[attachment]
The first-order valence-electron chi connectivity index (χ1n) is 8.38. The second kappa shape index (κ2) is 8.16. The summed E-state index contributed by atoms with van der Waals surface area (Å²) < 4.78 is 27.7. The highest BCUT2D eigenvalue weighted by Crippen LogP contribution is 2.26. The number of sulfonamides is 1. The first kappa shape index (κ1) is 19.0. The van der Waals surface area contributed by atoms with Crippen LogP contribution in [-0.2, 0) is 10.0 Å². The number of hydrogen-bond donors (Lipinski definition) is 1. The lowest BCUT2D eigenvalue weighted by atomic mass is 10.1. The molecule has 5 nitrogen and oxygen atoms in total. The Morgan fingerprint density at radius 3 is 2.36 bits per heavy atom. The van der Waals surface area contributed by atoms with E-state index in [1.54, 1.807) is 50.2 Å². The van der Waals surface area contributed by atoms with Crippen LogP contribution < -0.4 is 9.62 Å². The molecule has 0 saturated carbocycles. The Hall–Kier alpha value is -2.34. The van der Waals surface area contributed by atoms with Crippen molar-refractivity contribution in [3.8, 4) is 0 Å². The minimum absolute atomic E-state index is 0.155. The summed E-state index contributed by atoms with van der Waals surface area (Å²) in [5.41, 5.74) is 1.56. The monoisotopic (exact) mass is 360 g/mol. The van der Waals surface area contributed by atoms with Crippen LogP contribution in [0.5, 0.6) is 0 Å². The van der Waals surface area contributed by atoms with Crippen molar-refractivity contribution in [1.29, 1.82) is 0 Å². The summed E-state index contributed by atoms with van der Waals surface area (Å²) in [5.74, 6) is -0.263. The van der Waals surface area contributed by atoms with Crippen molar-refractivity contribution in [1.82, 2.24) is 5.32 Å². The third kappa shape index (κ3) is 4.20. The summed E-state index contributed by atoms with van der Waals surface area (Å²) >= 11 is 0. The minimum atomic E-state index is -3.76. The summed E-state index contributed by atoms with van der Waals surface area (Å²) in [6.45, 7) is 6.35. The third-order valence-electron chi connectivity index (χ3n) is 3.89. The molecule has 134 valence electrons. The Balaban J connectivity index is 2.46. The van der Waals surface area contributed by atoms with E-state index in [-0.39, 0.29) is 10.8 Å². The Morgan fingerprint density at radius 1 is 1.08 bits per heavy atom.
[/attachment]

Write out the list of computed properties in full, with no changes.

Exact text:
The first-order valence-electron chi connectivity index (χ1n) is 8.38. The second kappa shape index (κ2) is 8.16. The summed E-state index contributed by atoms with van der Waals surface area (Å²) < 4.78 is 27.7. The highest BCUT2D eigenvalue weighted by Crippen LogP contribution is 2.26. The number of sulfonamides is 1. The first kappa shape index (κ1) is 19.0. The van der Waals surface area contributed by atoms with Crippen LogP contribution in [-0.2, 0) is 10.0 Å². The number of hydrogen-bond donors (Lipinski definition) is 1. The lowest BCUT2D eigenvalue weighted by atomic mass is 10.1. The molecule has 5 nitrogen and oxygen atoms in total. The Morgan fingerprint density at radius 3 is 2.36 bits per heavy atom. The van der Waals surface area contributed by atoms with E-state index in [1.54, 1.807) is 50.2 Å². The van der Waals surface area contributed by atoms with Crippen LogP contribution < -0.4 is 9.62 Å². The molecule has 0 saturated carbocycles. The Hall–Kier alpha value is -2.34. The van der Waals surface area contributed by atoms with Crippen molar-refractivity contribution in [3.8, 4) is 0 Å². The minimum absolute atomic E-state index is 0.155. The summed E-state index contributed by atoms with van der Waals surface area (Å²) in [5.41, 5.74) is 1.56. The monoisotopic (exact) mass is 360 g/mol. The van der Waals surface area contributed by atoms with Crippen LogP contribution in [0.5, 0.6) is 0 Å². The van der Waals surface area contributed by atoms with Crippen molar-refractivity contribution in [1.29, 1.82) is 0 Å². The summed E-state index contributed by atoms with van der Waals surface area (Å²) in [5.74, 6) is -0.263. The van der Waals surface area contributed by atoms with Crippen molar-refractivity contribution in [1.82, 2.24) is 5.32 Å². The third kappa shape index (κ3) is 4.20. The summed E-state index contributed by atoms with van der Waals surface area (Å²) >= 11 is 0. The minimum atomic E-state index is -3.76. The summed E-state index contributed by atoms with van der Waals surface area (Å²) in [6.45, 7) is 6.35. The third-order valence-electron chi connectivity index (χ3n) is 3.89. The molecule has 134 valence electrons. The Balaban J connectivity index is 2.46. The van der Waals surface area contributed by atoms with E-state index in [-0.39, 0.29) is 10.8 Å². The Morgan fingerprint density at radius 1 is 1.08 bits per heavy atom.